Most people are unaware that the birth of the modern technology sector began in Texas.
In 1958, Dr. Jack Kilby of Texas Instruments invented the microchip, and the company released the first handheld calculator in 1967. According to the Texas Economic Corporation, today Texas is home to over 17,600 technology firms and employs more than 203,700 workers with an average salary of $96,000. In 2015, Investopedia ranked the information and technology industry just behind energy in terms of generating GDP growth in Texas.
There can be no denying that the technology industry plays a significant role in Texas' economy and in global innovation as a whole. However, our state Legislature and Governor's Office have not evolved to properly handle technology issues.
In the state Legislature, we have committees focused on culture, recreation and tourism, but there is no committee focused on information and technology and the many issues that stem from it, such as privacy, censorship, surveillance and protecting the open Internet. Instead, these matters are treated as sub-categories of "larger" issues that typically fall under administrative committees — and as a result, they are often ignored completely.
For example, in Texas, law enforcement regularly requests expansion of StingRay technology to help in their local surveillance efforts. A StingRay is a technological device that acts as a cell tower wherever it is used and gathers all data from nearby cell phones that communicate with it, unbeknownst to users. In this way, without a warrant law enforcement can collect data from all cell phones within range.
The Texas Legislature considers the StingRay request only from a budgetary perspective, and simply determines if there are enough funds to help local law enforcement purchase this device. They do not fully consider the implications the use of this technology might have for privacy.
Indeed, the use of StingRays is unconstitutional, as there is currently no warrant required to gather this data (The U.S. Supreme Court has ruled that data on your phone is just as protected as the material in your house — and that therefore a warrant is required). As the legality of the use of StingRays has become more understood, the Legislature seems to be giving more thought to the privacy issues surrounding their use, but these implications are being considered too late.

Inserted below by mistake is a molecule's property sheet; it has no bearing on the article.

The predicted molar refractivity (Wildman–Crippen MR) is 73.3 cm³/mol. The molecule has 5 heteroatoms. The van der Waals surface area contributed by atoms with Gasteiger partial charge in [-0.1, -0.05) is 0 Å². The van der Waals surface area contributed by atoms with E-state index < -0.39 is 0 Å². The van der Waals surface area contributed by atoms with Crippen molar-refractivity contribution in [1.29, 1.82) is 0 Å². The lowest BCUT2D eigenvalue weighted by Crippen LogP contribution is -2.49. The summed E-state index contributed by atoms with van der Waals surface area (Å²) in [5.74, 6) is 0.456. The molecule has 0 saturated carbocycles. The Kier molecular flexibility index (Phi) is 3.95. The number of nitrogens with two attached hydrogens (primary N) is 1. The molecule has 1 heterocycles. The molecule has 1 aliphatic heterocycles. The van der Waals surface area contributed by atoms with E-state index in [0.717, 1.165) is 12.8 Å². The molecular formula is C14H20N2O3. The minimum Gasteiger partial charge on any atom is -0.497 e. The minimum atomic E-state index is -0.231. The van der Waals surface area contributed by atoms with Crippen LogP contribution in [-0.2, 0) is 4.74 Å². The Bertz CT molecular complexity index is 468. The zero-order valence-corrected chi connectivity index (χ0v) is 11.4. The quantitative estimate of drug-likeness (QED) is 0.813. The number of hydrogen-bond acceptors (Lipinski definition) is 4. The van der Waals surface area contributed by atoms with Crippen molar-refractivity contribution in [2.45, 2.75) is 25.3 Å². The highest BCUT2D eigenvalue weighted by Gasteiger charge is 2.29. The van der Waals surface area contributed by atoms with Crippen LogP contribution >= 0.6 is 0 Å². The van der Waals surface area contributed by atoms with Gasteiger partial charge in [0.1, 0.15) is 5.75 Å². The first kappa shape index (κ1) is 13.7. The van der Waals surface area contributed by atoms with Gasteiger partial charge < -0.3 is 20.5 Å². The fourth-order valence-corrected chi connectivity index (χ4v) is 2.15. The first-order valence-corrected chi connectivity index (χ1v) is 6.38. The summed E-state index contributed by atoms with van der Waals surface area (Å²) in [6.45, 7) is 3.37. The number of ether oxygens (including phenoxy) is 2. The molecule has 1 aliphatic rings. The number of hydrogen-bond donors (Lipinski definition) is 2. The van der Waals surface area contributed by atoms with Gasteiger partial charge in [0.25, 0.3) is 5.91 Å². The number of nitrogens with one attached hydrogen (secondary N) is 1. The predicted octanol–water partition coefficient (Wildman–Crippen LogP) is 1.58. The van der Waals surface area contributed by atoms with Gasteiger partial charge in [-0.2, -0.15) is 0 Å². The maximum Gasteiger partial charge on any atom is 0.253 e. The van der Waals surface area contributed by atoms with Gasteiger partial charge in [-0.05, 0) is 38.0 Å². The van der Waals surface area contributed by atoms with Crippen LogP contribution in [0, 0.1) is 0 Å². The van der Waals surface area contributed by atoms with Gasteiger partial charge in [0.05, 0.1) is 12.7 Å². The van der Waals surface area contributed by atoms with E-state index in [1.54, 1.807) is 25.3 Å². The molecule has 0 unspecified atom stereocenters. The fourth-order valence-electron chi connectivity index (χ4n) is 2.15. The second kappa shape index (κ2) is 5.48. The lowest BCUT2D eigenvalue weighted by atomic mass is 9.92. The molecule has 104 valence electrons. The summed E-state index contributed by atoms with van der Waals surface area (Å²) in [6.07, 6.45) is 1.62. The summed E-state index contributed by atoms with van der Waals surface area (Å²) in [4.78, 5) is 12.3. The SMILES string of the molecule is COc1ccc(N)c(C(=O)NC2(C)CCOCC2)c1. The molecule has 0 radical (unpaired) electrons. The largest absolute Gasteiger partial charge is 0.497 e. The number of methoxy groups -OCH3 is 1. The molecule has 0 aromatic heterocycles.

There is also no policy expert in the Executive Office of Gov. Greg Abbott dedicated to understanding or following the technological advancement within the tech sector and its application by state authorities. Keeping up with technological advancements in the field is a challenging effort for those most closely associated with the industry, yet no one with a technology background appears to offer the head of our great state informed guidance on these issues.
Our state government must give more attention to the consequences of the use of technology and should finally allocate real resources to their careful consideration. We need a serious push by House Speaker Joe Straus and Lt. Gov. Dan Patrick to establish a dedicated committee and staff to create institutional knowledge that would benefit the privacy and security of every Texan in ways we have yet to conceive.
It wouldn't be necessary to create an entire state agency to review these issues — but a legislative committee and a dedicated technology staffer in the governor's office would immensely help Texas ask whether certain technologies should be used, and to what end. That would be a serious step in the right direction.